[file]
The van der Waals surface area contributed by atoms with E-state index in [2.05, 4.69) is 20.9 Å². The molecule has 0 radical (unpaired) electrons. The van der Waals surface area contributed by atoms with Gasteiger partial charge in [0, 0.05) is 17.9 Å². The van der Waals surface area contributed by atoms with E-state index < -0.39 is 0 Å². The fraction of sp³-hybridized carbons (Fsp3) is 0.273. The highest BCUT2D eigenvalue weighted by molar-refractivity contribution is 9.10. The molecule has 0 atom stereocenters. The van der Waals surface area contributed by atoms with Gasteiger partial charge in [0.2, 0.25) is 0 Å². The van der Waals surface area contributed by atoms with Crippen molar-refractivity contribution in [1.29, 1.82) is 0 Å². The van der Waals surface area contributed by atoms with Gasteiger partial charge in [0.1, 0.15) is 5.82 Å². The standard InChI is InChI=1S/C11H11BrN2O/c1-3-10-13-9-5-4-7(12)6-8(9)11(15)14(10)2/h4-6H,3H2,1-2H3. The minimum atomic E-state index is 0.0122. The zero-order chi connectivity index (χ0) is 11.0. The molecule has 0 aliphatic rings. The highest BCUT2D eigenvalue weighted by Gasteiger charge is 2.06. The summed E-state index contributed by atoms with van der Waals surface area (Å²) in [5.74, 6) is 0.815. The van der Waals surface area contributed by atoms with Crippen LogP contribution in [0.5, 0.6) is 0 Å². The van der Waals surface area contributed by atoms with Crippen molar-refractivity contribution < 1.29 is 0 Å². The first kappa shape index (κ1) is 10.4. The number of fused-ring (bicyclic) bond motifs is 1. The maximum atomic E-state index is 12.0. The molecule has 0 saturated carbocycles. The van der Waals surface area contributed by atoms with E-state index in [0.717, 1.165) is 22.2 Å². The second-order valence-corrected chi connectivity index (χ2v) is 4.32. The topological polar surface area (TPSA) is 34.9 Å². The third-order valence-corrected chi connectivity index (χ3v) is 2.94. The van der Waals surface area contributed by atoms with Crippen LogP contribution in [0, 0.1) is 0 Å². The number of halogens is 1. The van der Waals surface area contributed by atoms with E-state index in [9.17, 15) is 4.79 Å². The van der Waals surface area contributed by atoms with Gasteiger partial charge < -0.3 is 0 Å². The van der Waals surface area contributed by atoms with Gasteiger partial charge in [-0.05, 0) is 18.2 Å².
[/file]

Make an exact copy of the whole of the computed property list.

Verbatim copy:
The van der Waals surface area contributed by atoms with E-state index in [2.05, 4.69) is 20.9 Å². The molecule has 0 radical (unpaired) electrons. The van der Waals surface area contributed by atoms with Gasteiger partial charge in [0, 0.05) is 17.9 Å². The van der Waals surface area contributed by atoms with E-state index < -0.39 is 0 Å². The fraction of sp³-hybridized carbons (Fsp3) is 0.273. The highest BCUT2D eigenvalue weighted by molar-refractivity contribution is 9.10. The molecule has 0 atom stereocenters. The van der Waals surface area contributed by atoms with Gasteiger partial charge in [0.2, 0.25) is 0 Å². The van der Waals surface area contributed by atoms with Crippen molar-refractivity contribution in [1.29, 1.82) is 0 Å². The van der Waals surface area contributed by atoms with Gasteiger partial charge in [0.1, 0.15) is 5.82 Å². The standard InChI is InChI=1S/C11H11BrN2O/c1-3-10-13-9-5-4-7(12)6-8(9)11(15)14(10)2/h4-6H,3H2,1-2H3. The minimum atomic E-state index is 0.0122. The zero-order chi connectivity index (χ0) is 11.0. The molecule has 0 aliphatic rings. The highest BCUT2D eigenvalue weighted by Gasteiger charge is 2.06. The summed E-state index contributed by atoms with van der Waals surface area (Å²) in [5.74, 6) is 0.815. The van der Waals surface area contributed by atoms with Crippen LogP contribution in [0.5, 0.6) is 0 Å². The van der Waals surface area contributed by atoms with Crippen molar-refractivity contribution < 1.29 is 0 Å². The first kappa shape index (κ1) is 10.4. The number of fused-ring (bicyclic) bond motifs is 1. The maximum atomic E-state index is 12.0. The molecule has 0 saturated carbocycles. The van der Waals surface area contributed by atoms with E-state index in [0.717, 1.165) is 22.2 Å². The second-order valence-corrected chi connectivity index (χ2v) is 4.32. The topological polar surface area (TPSA) is 34.9 Å². The third-order valence-corrected chi connectivity index (χ3v) is 2.94. The van der Waals surface area contributed by atoms with Crippen LogP contribution in [0, 0.1) is 0 Å². The number of halogens is 1. The van der Waals surface area contributed by atoms with E-state index in [9.17, 15) is 4.79 Å². The van der Waals surface area contributed by atoms with Gasteiger partial charge < -0.3 is 0 Å². The van der Waals surface area contributed by atoms with Gasteiger partial charge in [-0.05, 0) is 18.2 Å².